Burgernomics 101: Burgers and Obesity
The foods a person eats say a lot about them. What about the foods a community eats: can we learn something about a group of people by studying the foods that are available to them? To answer this question, we analyzed Locu’s collection of millions of local merchants and restaurants to get a picture of communities based on the food they put on the table. To start off, we focused on America’s staple food, the burger, in order to see what it can teach us about obesity. What we found surprised us:
- The skinniest counties in America have the largest of per-capita burger offerings.
- An abundance of cheap burgers is a signal of an obese county.
- Counties with more diverse burger offerings (ostrich, anyone?) tend to see less obesity.
The Dataset, and A Burger Popularity Contest
We looked at 176,356 burgers offered in the 15 most populous states. Our analysis spanned more than 600 types of burgers (grouped by common terms), including pizza burgers and ostrich burgers. The median price of a burger was $8.49. Here are some of the most popular ones:
If Burgers Could Talk, What Would They Tell Us?
You may have heard of the Big Mac Index published by The Economist, which uses McDonald’s Big Mac prices to measure purchasing power parity between nations. We were curious how far we could extend burgernomics, and analyzed how burger availability, access, and diversity relate to adult obesity trends.
Adult obesity and burger availability: not what you’d expect. We placed the counties in our dataset into four groups (equal-sized quartiles for the descriptive statistics nerds out there) by their adult obesity rates. In each group, we measured the number of restaurants and burgers available for each 10,000 people. The bars in the chart below represent the median county’s burgers per ten thousand people, and the error bars represent the 25th and 75th percentiles.
It turns out that counties with higher obesity rates have lower per-capita burger offerings! (We saw an even stronger trend version of this trend in overall per-capita restaurant availability.) One reason for this potentially counterintuitive finding is that low overall food availability might co-occur with high obesity.1 We do not yet know which way, if any, the causality between food availability and obesity goes, but it does suggest we can improve our understanding of the world through the lens of food.
Obesity and cost. Below, we look at the least obese (green) and most obese (blue) counties, and compared the price distributions of their burgers. The chart makes it clear that cheap burgers are more popular in high obesity counties. While we can’t say that one caused the other, it certainly feels like the wrong incentive mechanism for a community to stay healthy.
Let them eat brie. Not all burgers were created equal. We’ve seen burgers ranging from a typical McSnackieSnack to a novel black bean vegan patty with mint-infused mango chutney. We wondered if the diversity of burger options available in an area has any relationship to the obesity rates in that location. Using Locu’s detailed menu data, we categorized up to 600 different types of burgers (e.g., turkey, pepper jack, Hawaiian, truffle, etc.) offered in each county based on the same name and keyword classification we used to rank the most popular burgers above.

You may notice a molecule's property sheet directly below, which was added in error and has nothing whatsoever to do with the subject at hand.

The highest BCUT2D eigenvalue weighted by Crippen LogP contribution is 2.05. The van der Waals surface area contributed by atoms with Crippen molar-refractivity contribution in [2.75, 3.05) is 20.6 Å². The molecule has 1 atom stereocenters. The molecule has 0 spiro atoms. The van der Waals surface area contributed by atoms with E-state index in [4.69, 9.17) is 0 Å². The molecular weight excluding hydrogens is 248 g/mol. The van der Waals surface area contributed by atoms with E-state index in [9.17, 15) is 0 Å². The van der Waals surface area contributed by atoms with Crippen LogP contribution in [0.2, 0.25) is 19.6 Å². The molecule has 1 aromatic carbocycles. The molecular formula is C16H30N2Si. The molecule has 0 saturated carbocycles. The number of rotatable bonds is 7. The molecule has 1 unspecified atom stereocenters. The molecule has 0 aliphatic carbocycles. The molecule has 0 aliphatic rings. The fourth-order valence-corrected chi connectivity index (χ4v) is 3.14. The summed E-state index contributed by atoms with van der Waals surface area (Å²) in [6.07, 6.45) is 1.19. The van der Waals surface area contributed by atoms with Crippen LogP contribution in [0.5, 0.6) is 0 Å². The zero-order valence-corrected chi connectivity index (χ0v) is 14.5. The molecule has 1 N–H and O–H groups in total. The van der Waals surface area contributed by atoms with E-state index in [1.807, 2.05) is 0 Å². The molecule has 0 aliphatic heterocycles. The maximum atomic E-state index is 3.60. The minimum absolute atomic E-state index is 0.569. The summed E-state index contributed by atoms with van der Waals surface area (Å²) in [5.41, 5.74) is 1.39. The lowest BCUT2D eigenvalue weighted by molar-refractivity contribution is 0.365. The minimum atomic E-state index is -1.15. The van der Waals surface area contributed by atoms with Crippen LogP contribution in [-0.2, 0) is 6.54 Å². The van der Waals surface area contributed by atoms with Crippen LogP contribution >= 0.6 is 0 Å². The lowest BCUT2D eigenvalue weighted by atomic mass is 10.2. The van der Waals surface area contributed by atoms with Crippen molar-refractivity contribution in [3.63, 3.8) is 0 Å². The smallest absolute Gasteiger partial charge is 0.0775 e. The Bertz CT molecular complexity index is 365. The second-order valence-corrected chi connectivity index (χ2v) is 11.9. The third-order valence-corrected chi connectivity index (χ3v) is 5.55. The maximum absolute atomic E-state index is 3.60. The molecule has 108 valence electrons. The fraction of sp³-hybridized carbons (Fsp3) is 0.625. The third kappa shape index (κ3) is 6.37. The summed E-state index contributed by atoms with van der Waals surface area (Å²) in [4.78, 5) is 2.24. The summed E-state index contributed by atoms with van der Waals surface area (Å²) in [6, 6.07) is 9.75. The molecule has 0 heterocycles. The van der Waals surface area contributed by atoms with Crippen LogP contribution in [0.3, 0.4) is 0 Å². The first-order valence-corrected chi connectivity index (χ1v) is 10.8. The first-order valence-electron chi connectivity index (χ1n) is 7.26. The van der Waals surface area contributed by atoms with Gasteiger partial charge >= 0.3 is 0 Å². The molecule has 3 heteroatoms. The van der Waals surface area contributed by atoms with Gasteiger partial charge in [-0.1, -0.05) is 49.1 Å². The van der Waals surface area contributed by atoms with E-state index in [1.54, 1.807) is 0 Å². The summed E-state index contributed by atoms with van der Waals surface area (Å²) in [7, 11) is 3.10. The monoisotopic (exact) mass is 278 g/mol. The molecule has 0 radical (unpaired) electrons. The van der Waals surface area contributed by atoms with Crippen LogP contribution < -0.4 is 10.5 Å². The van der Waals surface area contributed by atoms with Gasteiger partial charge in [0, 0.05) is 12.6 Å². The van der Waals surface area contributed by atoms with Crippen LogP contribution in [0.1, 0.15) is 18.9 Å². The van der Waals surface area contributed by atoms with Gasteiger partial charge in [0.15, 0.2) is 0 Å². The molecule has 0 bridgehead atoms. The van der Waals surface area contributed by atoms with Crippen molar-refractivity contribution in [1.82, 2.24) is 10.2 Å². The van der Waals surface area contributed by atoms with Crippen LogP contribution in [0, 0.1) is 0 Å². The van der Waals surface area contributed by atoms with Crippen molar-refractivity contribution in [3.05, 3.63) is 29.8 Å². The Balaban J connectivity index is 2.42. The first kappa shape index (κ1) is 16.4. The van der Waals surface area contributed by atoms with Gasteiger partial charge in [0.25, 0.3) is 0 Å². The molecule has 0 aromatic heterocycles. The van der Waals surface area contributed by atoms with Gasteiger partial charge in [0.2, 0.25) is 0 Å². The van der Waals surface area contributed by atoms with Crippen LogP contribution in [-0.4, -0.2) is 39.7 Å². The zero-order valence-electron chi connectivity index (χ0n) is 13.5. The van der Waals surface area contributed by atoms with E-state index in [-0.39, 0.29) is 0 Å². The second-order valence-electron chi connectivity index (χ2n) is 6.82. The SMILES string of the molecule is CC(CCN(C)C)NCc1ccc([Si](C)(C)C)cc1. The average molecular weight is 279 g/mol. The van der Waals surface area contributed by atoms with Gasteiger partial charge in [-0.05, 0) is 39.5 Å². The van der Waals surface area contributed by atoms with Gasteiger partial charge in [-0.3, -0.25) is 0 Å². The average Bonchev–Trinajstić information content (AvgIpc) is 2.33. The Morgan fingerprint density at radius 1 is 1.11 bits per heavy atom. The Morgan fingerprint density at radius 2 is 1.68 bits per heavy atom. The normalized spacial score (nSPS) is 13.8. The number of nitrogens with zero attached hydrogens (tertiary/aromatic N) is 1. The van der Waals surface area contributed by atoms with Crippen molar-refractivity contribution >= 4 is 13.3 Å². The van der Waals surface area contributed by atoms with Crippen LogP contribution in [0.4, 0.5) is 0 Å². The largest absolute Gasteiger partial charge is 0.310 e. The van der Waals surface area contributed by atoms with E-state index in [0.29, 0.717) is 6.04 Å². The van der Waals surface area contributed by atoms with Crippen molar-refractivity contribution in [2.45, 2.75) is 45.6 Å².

The results below are arguably the most striking in just how large a difference we see between the least obese and most obese counties. We see that the least obese counties see the largest variety of burgers, whereas the most obese counties see little variety. This suggests that food diversity might be an interesting signal for other socioeconomic factors.
With Locu’s data, we were able to knock down the idea that high burger availability is a signal for high obesity rates: in fact, the opposite seems to be true. We also found that burger price and diversity are good markers of obesity in a population. Greater and more diverse burger options are characteristic of less obese communities, which lends itself to a more general hypothesis that greater and more diverse food options are correlated with healthier communities.
In the future, we want to explore what these findings mean for food deserts, where healthy food options are few and limited. Given how much of an effort we’ve made to eradicate such deserts in the face of research suggesting such efforts might not be effective, we hope that the nuance our massive collection of price lists offers can shed more light on the topic.
We’re at the start of a longer journey to measure the impact of food access and how it relates to other socioeconomic factors. What we really want to answer is how and why. For example, how and why do greater percentages of cheap burgers and high obesity occur together? Is one directly driving the other or are they both an artifact of a third variable such as income or education? As Locu collects more data and observes changes in prices and availability over time, we’re excited to see how our data can help us understand social challenges such as poverty and obesity.
We’d love to hear your thoughts and takes on some of the trends we’ve noted. What other trends and issues would you like to see investigated?
1 The food availability we are evaluating pertains to dining options offered at restaurants and does not take into account other food options provided by supermarkets, convenience stores, etc.